Showing posts with label drips. Show all posts
Showing posts with label drips. Show all posts

Monday, November 24, 2014

How to turbocharge dividend growth

Once an investment is made, and assuming no new money is put to work, there are four levers to help an investor reach dividend income goals:

1) Attractive entry price

The importance of the entry price cannot be overstated. Even the best company in the world is not worth overpaying for. It matters a lot that you can acquire those shares at low valuations, which ensures better entry yields. For example, if you bought Coca-Cola (KO) in 1999 at $23.50/share, you would have paid over 30 times earnings and received an initial yield of about 1.30%. Despite the fact that earnings and dividends increased rapidly, your yield on cost did not go that much higher than 5.20% although you did earn some capital gains in the subsequent 15 years. You would have been better served putting that money in REITs, oil companies or tobacco shares, which were cheap at the time and had better starting yields. Therefore, when you buy shares, it pays to always pick the ones with the cheapest valuations. Quality should never be sacrificed, but if you make a purchase at a cheap enough price, you can earn a decent return even if growth projections turn out to be poor. For example, I bought ED in 2008 – 2009 at really low valuations and entry of 6%. In hindsight, this was a mistake since the dividend was growing slower that inflation. But I still earned a high return despite that, and once I realized the mistake I sold and redeployed capital elsewhere.

2) Dividend growth

Dividend growth is the second important component in turbocharging the dividend income. A company that is cheap, and manages to grow dividends is a must to invest. Even if you spend your dividend income each year, your dividend income still increases. For example in 2004 Coca-Cola sold for 20-21 times earnings and yielded close to 2.50%. Since then the dividend income would have more than doubled by now, rising from 50 cents/share in 2004 to $1.22/share by 2014. Historically, dividends per share on US stocks have grown by 5%- 6%/year. This has beaten inflation, and ensured that the purchasing power of your passive income is maintained.

3) Dividend reinvestment

Another important component to grow income is the power of dividend reinvestment. Let’s assume a scenario where you have a company that yields 3% today, which manages to grow dividends by 7%/year and you spend all your dividend income. In this case, using the rule of 72, you will end up with double the dividend income in a decade. However, if you decided to reinvest those dividends into more shares yielding 3% and growing dividends by 7%/year, your dividend income will double in approximately seven years. It is important to treat reinvestment carefully however, and be mindful of valuations when doing so. In some cases, it might only be cost effective to automatically reinvest dividends, particularly if the position is only a few hundred dollars for example. In other cases however, it might be preferable to accumulate cash dividends for a month, and then put that amount to work in your best ideas at the time. This would work if you generate $600 - $800/month in dividend income.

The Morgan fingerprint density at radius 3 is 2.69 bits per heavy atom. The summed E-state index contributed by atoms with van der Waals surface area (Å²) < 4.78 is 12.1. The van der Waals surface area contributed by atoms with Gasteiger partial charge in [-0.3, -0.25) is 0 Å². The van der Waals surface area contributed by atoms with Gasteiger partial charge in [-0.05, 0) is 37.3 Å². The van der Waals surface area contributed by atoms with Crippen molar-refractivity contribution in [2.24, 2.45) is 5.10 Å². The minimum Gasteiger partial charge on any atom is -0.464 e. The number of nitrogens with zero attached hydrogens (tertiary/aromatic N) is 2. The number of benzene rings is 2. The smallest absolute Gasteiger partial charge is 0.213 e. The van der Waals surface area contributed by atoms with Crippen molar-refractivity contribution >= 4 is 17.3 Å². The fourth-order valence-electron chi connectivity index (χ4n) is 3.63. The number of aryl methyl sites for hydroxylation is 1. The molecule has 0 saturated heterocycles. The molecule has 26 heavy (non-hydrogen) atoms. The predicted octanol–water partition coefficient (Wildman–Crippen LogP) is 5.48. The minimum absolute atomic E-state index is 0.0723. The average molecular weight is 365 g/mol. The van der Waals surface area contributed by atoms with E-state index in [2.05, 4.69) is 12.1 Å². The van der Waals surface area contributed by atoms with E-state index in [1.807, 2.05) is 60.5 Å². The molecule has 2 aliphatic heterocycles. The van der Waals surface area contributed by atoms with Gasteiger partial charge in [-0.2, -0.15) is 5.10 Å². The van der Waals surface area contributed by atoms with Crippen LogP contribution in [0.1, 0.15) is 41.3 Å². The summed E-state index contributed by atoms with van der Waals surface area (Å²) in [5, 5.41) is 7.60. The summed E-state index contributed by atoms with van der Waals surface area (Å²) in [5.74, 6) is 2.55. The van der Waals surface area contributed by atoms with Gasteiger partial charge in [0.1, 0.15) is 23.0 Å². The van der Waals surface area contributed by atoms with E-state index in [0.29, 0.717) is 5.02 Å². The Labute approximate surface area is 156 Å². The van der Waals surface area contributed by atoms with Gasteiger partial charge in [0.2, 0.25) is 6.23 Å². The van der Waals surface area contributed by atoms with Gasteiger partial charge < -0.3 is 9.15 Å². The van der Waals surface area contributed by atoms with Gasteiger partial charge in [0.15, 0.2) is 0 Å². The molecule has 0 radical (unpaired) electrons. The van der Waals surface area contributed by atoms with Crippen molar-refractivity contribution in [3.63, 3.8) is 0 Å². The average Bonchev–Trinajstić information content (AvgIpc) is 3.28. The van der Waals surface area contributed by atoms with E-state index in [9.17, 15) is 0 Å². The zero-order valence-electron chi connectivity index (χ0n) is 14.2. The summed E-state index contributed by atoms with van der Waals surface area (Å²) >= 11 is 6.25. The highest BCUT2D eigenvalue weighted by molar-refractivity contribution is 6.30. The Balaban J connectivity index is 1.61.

4) Tax advantaged growth

Two things in life are certain – death and taxes. Investors who receive dividend income and are in the 25% tax bracket have to pay 15% tax on qualified dividend income. This reduces the amount of money one can feed their dividend machine. In order to reduce the effects of this obstacle, many dividend investors place their stocks in tax-advantaged accounts like Roth IRA’s. As a result, their dividends grow tax free, and therefore they could reinvest the whole amount into more dividend paying shares. If you are in the 15% tax bracket however, this means your qualified dividend income is essentially tax free.

The four points discussed above could be best illustrated by a small investment I made in Kinder Morgan Energy Management LLC (KMR) in 2009. This was one of the smartest investments I ever did, and hit the four points perfectly. I was bullish on the Kinder Morgan Partnership (KMP), which was a dividend achiever that offered sustainable current yield, and high distributions growth. I liked the prospect for high distributions growth and high current yields. However, I noticed that KMR was selling at a discount to KMP. KMR was equivalent to KMP in every single economics way, with the only exception being that it paid distributions in additional shares, and not in cash. Some investors disliked this idea, which explained why KMR was always cheaper by 5%-10%. In addition, since the distributions were payable in additional shares of KMR, this meant that IRS saw them as stock splits and considered them tax-free as long as the investor held on to shares. I thought of buying up KMR since I am in the accumulation phase, and then if the gap narrowed to sell and buy the limited partnership units and live off those distributions. For each dollar invested in August 2009, with distributions being reinvested tax-free at KMR that was selling at a massive discount, I ended up with approximately $2.80. Thus, an investment of $1000 back then would have turned into approximately $2800 today. Once the acquisition by Kinder Morgan Inc (KMI) is performed, and each of my shares of KMR is exchanged for 2.4849 shares of Kinder Morgan Inc, this small investment will result in an yield on cost of over 13% at the current rate of $1.76/share. At the $2/share annual dividend that is expected by Kinder Morgan Inc in 2015, that $1,000 investment in 2009 will generate close to $150 or a 15% yield on the amount invested. Not too shabby if you ask me.

As we all know however, Kinder Morgan Management LLC (KMR) is about to stop trading, since its shares will be exchanged for shares in Kinder Morgan Inc (KMI).

A recent example was the purchase of shares in several companies in tax-advantaged accounts such as Roth IRA and Sep IRA. I plan on maxing out the Roth IRA in 2015, and the SEP IRA, along with the 401 (k) and a newly started Health Savings Account. When you get the powers of compounding withing a tax-deferred vehicle, the results are truly spectacular.

Full Disclosure: Long KMR, KMI, KO,

Relevant Articles:

- Kinder Morgan to Merge Partnerships into One Company
Kinder Morgan Limited Partners Could Face Steep Tax Bills
Kinder Morgan Partners – One Company three ways to invest in it
How to buy Kinder Morgan at a discount
Two and a half purchases I made this week

Wednesday, March 25, 2009

Using DRIPs for faster compounding of dividends

Dividends have historically contributed 35% - 40% of annual total returns over the past century. Re-invested dividends however are touted to have provided 97% of S&P 500 total returns between 1871 and 2008.